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Technical Paper

Development and Application of Enhanced Compacted Graphite Iron for the Bedplate of the New Chrysler 4.7 Liter V-8 Engine

For the new 4.7 L, V-8 engine, which was introduced in the all new 1999 Jeep Grand Cherokee, Chrysler product engineers found they needed a bedplate material that was significantly stronger and stiffer than gray iron to help meet engine weight requirements. The material also had to provide good NVH characteristics, be cost effective, and machinable. Intermet Corporation, the casting supplier, wanted a material that was significantly tougher than gray iron, would cast sound in complex sections, and which could be reliably produced on a cost effective basis. This paper presents an overview of the development, properties, casting practices, and engine validation of enhanced compacted graphite iron, a material specifically developed and tailored for the bedplate of the new 4.7 liter engine.
Technical Paper

Reliability Analysis of Ductile Iron Chassis Components

Reliability predictions have become a standard practice for ductile iron safety components and this paper shows how reliability analysis has been used to verify process changes. Examples of reliability and survival probability analysis applied to fully machined and assembled components to evaluate tooling and material changes are presented. These examples demonstrated how the casting industry is “protecting the customer”.
Technical Paper

Effect of Liquid Environments on the Tensile Properties of Ductile Iron

The open literature suggests that high strength ductile irons (Q&T or ADI with hardnesses over 250 BHN) in contact with liquids, such as water or motor oil, may show a loss of ductility in the standard tensile test. This study determined the effect of water and various automotive fluids (mineral oil, motor oil, gear oil, brake fluid, power steering fluid and diesel fuel) on the tensile properties of various low and high strength grades of ductile iron (D-4512, N&T, Q&T, Grade 1 ADI and MADITM). The low strength grade of ductile iron (D-4512), the low strength grade of MADI™ and the high strength quenched & tempered ductile iron showed no loss of ductility when in contact with water or automotive liquids but the industry standard high strength grade of ductile iron (Grade 1 ADI) showed significant degradation.
Technical Paper

Component Testing and Materials Properties of Ductile Iron Brake Anchors

During product development and production, product testing is often desirable to improve design robustness and verify consistent product performance. However, product testing is very complicated, requires highly specialized and trained personnel and utilizes expensive, dedicated equipment and facilities. This paper describes two brake anchor component tests (pull and impact) and the use of strain gaged components to determine the characteristics of the component during loading. Data for two brake anchor designs are presented and the component properties are then correlated with material properties and design. The combined effect of material properties and component design on performance is demonstrated. The data also demonstrates that apparently identical tests on different component designs can lead to misleading conclusions.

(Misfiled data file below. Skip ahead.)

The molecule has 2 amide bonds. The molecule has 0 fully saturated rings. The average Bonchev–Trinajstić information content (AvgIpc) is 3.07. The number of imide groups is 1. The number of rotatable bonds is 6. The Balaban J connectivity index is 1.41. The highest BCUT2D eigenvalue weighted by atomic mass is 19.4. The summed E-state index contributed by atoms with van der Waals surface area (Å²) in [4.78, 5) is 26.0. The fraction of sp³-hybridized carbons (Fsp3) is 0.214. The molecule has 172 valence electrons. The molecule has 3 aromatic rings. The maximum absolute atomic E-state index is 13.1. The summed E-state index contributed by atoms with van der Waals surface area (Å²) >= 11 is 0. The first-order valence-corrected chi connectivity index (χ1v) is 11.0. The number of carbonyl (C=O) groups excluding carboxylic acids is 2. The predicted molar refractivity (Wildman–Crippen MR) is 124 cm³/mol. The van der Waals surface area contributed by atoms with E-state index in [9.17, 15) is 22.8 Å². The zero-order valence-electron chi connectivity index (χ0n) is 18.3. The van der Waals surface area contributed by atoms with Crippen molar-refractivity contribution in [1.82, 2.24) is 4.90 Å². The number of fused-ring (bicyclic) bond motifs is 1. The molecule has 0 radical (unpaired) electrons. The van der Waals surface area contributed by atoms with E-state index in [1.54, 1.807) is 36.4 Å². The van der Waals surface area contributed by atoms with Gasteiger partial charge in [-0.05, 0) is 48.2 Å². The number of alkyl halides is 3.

Technical Paper

Induction Hardened Ductile Iron Camshafts

The General Motors L850 world engine uses an induction hardened, ductile iron, camshaft. Unlike most induction hardened camshafts that are machined first and then hardened, this camshaft is deep hardened first and then machined. Using this process, the beneficial compressive surface residual stresses are extremely high. During the development of the L850 camshaft, the casting process was optimized to produce material of sufficient quality to resist quench cracking during the hardening process and to resist mechanical cracking during the machining process. Retained austenite content, residual stress profiles, hardness, microstructure and chemical composition were all characterized and optimized. This paper reviews the material and process development for this unique automotive application.
Technical Paper

Statistical Analysis of the Mechanical Properties of Thin Walled Ductile Iron Castings

Ductile iron castings have long been used in the automotive market. Ductile iron is inexpensive to produce and has desirable fracture resistance and mechanical properties. However, the weight of ductile iron is driving an effort to reduce wall thickness in order to increase fuel economy. Traditionally, cast iron has been cast into thick, bulky shapes. Reducing the section size of cast iron can be done, but pushes foundry practice into new areas. A consortium of foundries, foundry suppliers, and automotive manufacturers has been pursuing the use of thin walled ductile cast iron. This paper investigates the mechanical behavior of three experimental heats of thin-wall castings in order to evaluate property trends and limits. Castings as thin as 1.7 mm (0.07 in) have been successfully cast.